We could all agree that Italian cuisine is amongst the best in the world, but Maurizio Bombini was born in it, molded by it. (Literally) growing up in his parent’s restaurant on the shore of Adriatic Sea, the Apulla region’s native then began his encompassing culinary journey to numerous five-star resorts in five different countries; from Italy, France, USA, China to Indonesia. Nowadays, he poured all of his award-winning talent and effort to his namesake fine-dining establishment, Mauri, where he continues to serve portion after portion of classy dining experience to the guest from the Bali and beyond. Here is some of Maurizio’s fascinating thought and stories, told by the man himself.
1. You once stated that you ‘grew up in a restaurant’. Can you elaborate more about this interesting fact?
My parents had a restaurant before I was born and since my birth I’ve been always inside of my parent’s restaurant, I grew up like that, playing with the kitchens tools, helping to set up the table of the restaurant, cleaning dishes, everything what has to be done was part of my day after school hours. The restaurant was my house, after school I would go back to the restaurant, not at home like the other kids (laugh).
2. As an Italian-born chef who spends almost a decade of life and career in Asia, what is the most fascinating aspect that you learned from your experience so far? How did the whole ‘culture-change’ define your cooking philosophy?
More than the culture, is it the ingredients that changed my cooking philosophy. In Asia and particularly Bali, you cannot get what I use to get in Italy or Europe, so all recipes has to be changed. The technique also changes, the way how to create a dish changes. The culture in Bali is similar to my region, so it was not really a huge change for me but, what fascinated me is the origin of the customers which comes from around the world. It is amazing when you have people from all over the world with so many different cultures appreciate the same way in how you cook the dishes. Everyone has different perception of the Italian cuisine, the biggest challenge is to make sure that all of them fall in love with your food.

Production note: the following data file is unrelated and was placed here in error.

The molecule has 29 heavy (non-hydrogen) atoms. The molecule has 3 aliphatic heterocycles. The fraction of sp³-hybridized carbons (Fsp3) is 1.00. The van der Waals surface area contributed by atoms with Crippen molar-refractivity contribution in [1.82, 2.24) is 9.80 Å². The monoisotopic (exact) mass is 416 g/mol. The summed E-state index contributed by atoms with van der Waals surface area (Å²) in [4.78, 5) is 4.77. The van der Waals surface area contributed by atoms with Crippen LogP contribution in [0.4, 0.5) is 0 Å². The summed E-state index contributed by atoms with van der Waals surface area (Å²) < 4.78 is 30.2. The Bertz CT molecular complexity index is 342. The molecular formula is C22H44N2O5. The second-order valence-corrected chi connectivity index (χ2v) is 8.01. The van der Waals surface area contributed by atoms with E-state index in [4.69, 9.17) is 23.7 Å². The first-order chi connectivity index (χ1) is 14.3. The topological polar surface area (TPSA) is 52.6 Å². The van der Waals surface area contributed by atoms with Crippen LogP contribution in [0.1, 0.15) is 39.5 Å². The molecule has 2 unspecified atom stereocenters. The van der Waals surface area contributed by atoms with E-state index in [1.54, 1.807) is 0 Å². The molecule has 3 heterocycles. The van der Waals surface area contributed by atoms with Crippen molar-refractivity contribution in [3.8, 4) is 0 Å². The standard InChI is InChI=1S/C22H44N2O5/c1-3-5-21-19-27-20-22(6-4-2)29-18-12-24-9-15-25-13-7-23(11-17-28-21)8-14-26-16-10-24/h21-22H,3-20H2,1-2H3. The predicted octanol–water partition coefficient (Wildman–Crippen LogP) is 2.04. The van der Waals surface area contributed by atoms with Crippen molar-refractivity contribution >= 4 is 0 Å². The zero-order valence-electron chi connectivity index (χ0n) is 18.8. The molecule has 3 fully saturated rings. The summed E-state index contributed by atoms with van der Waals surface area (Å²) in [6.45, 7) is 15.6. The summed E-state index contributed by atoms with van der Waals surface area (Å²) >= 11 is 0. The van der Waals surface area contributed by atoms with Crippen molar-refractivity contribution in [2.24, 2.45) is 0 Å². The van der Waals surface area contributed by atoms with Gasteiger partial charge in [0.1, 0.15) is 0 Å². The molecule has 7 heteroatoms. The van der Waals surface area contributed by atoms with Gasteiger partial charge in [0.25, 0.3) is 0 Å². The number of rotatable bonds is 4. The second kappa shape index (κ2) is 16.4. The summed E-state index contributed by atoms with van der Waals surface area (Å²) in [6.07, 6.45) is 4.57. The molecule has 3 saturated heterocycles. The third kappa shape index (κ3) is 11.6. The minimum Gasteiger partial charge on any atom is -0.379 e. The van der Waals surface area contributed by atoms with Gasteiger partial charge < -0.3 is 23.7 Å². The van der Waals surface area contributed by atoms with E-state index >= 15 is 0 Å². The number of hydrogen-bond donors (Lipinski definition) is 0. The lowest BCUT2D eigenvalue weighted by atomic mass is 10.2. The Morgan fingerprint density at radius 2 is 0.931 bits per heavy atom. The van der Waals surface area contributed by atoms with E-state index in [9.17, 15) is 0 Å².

3. What is a ‘perfect dish’ according to you?
A perfect dish is a dish that you want to eat again and again! It has to be so good that you want to come back to this place only for this dish! And you remember it forever.
4. If you happen to win a million-dollar lottery, what would you use the money for?
A long holiday with my wife (laugh) Kidding!! I could do many things; for sure I would like to give back to the community… I’ve been in Bali 8 years and this island gave so much, I would love to give back, not by sending money to associations or others, but by creating a super professional and high level F&B and culinary academy that gives opportunity to people that cannot afford cost of schooling.
5. Could you recall one of the biggest moments in your kitchen career?
My first experience outside my parent’s restaurant North of Italy, I was working 14 hours a day with no days off for 4 months for the winter season. I’ll never forget how hard that was (laugh).
6. During your extensive times of travelling around the world to pick new ideas and cooking technique, which city/ country that the food fascinates you the most? Name two dishes (+ their origins) and the reason why?
Japan fascinates me a lot because each restaurants or Chefs are specialized in one food concept only, and maybe the same family has been cooking the same style of food since years… I don’t have a specific dish in mind but what fascinates me is their technique to keep the best from each ingredient and to always choose the top quality; the way how to cut or filet a specific fish, the way to cook a specific fish to have the best of it. Everything is so meticulous.
7. According to you, what is the most underrated Indonesian indigenous food? Do you have any plan to introduce/ incorporate the said food in one of your restaurants?
In general most people and tourists have no idea of Indonesian food. They only know 1 or maximum 2 dishes and their perception are underrated for Indonesian cuisine. In my previously job where I was also in charge of an Indonesian restaurant I really enjoy to help tourist discover Indonesian cuisine and it was so funny to see their reaction, they were so impress by the quality and the variety of Indonesian food. I’m even thinking why not in the future launch a concept that helps foreigner customers to understand more about it.
8. What is the next thing that we could anticipate from Mauri in near future?
We’ve only been open 6 months; it is too early to think about future projects now. Our priority today is to make sure that our customers leaving the place with the wish to come back soon as possible. We also just launched a New Discovery tasting menu inspired by fresh produce sourced from “Market of the day” which changes daily based on what we found at the market. For the first time in Mauri, we don’t even know the menu of next week or next month! This is something that we want to develop to bring the restaurant philosophy to a new stage.